by Karen Ochavo
Karen Ochavo writes about a guided birding trip for the UP Mountaineers to the Ipo Dam and Watershed. The Ipo Watershed is an important area that is under threat from illegal settlers and illegal logging. Karen’s visit is part of an ongoing program spearheaded by Mitz delos Reyes and Fredd Ochavo of UP Mountaineers and Wild Bird Club of the Philippines to protect and revitalize the watershed.
A slow start
9 August 2015, 7 AM. It was a late start for birding. The rain was on and off since last night. Good thing the dawn sky finally cleared while I was giving a brief orientation about bird watching to the first-timers. I was feeling optimistic about our birding-by-boat activity at Ipo Dam and Watershed, thanks to Mitz Delos Reyes and Fredd Ochavo (UP Mountaineers environment champions and fellow WBCP members) who organized it. I have birded here several times before and the bird lists included a lot of interesting species. I was excited for the participants, which I feel every time I guide a group of newbies. I want them to go home with a deeper appreciation for the Philippines’ birdlife, and to see how we are connected to wildlife and nature as a whole.
The participants were all outdoor enthusiasts, being members of UP Mountaineers and Mountain Climbers Alliance of the Philippines. Most of them however, when they go hiking up to peaks, have never really ‘stopped to smell the roses’, or in this case, ‘stopped to spot the birds’. Some of them told me that sometimes they hear bird calls along the hiking trails, but they couldn’t see any birds. All it takes is practice and patience, I said, and soon they will be looking forward to feathered finds aside from sunrises up in the mountains.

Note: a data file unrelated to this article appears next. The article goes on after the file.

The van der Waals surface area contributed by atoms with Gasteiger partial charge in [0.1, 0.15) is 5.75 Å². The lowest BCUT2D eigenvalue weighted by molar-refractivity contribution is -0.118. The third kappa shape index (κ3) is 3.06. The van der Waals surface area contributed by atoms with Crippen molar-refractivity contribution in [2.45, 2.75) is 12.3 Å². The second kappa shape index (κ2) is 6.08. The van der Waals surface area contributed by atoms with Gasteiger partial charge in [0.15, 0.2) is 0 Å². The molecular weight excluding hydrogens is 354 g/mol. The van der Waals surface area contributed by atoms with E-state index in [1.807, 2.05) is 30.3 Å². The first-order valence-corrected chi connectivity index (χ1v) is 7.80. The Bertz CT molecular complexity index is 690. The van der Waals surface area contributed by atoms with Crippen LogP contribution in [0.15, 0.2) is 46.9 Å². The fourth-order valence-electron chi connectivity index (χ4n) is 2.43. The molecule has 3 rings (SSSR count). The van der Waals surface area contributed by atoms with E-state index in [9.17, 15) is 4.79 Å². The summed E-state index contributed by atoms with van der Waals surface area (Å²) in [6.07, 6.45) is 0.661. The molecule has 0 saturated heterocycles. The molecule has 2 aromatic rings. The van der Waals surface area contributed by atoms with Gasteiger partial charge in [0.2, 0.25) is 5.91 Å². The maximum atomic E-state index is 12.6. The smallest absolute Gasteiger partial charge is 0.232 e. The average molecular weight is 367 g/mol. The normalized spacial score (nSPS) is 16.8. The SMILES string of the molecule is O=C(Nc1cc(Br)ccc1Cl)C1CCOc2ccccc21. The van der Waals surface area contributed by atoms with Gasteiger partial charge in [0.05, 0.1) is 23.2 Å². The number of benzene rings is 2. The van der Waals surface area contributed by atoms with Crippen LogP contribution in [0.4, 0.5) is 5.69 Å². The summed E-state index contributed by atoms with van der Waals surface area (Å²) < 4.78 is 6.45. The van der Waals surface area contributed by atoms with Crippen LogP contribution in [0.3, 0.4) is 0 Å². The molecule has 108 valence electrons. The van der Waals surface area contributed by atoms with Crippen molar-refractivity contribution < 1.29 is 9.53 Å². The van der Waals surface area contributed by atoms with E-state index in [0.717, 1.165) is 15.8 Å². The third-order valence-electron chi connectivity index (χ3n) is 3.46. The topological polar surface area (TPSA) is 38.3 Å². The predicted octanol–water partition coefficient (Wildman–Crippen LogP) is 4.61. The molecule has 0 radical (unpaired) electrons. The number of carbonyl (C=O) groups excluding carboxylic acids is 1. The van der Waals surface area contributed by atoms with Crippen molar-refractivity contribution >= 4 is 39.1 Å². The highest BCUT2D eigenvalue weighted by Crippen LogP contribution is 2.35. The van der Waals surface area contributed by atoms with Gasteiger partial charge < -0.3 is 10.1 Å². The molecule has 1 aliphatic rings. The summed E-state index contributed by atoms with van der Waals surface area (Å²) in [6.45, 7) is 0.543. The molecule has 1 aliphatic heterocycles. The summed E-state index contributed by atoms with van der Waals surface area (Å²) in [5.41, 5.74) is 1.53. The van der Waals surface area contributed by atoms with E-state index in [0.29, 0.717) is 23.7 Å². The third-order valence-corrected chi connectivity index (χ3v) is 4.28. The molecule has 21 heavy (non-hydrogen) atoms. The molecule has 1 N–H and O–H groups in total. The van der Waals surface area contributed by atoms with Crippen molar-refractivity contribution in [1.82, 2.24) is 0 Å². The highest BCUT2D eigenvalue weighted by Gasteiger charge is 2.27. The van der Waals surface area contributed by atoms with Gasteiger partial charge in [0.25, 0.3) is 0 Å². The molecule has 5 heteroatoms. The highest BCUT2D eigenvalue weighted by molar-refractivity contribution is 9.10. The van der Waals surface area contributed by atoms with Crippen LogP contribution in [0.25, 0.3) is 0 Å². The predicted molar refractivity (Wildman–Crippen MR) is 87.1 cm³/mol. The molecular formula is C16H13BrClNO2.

We split our group of 14 into the four boats we hired, and starting from the dam we headed upstream of the reservoir, cruising close to the banks to scan for birds. Tough luck, I thought after the first thirty minutes. It was quite tricky birding from a motorized boat because of the loud noise, and when it was time to stop and spot, the boat was still moving slowly because of the current.
Finally, a flash of blue! A pair of Brown-breasted Kingfishers (endemic to the Philippines, but more popularly known by the name White-throated Kingfisher before the species split) displayed on bare branches by the water long enough for all the boats to see. One was even caught in the act of breakfasting. (See the video by Fredd Ochavo through this video link.)
A not-so-hopeless situation
The Ipo Watershed is under the joint management of the Department of Environment and Natural Resources (DENR) and the Metropolitan Waterworks and Sewerage System (MWSS). DENR executes its mandate through its Region 3 office, while MWSS is assisted by its two water utility concessionaires Manila Water and Maynilad to operate the dam and take care of other assets together with the reservoir and the forest. Because Ipo Dam is a major component of the system that provides domestic water supply to the millions living in Metro Manila, protection of Ipo Watershed is a critical and challenging responsibility.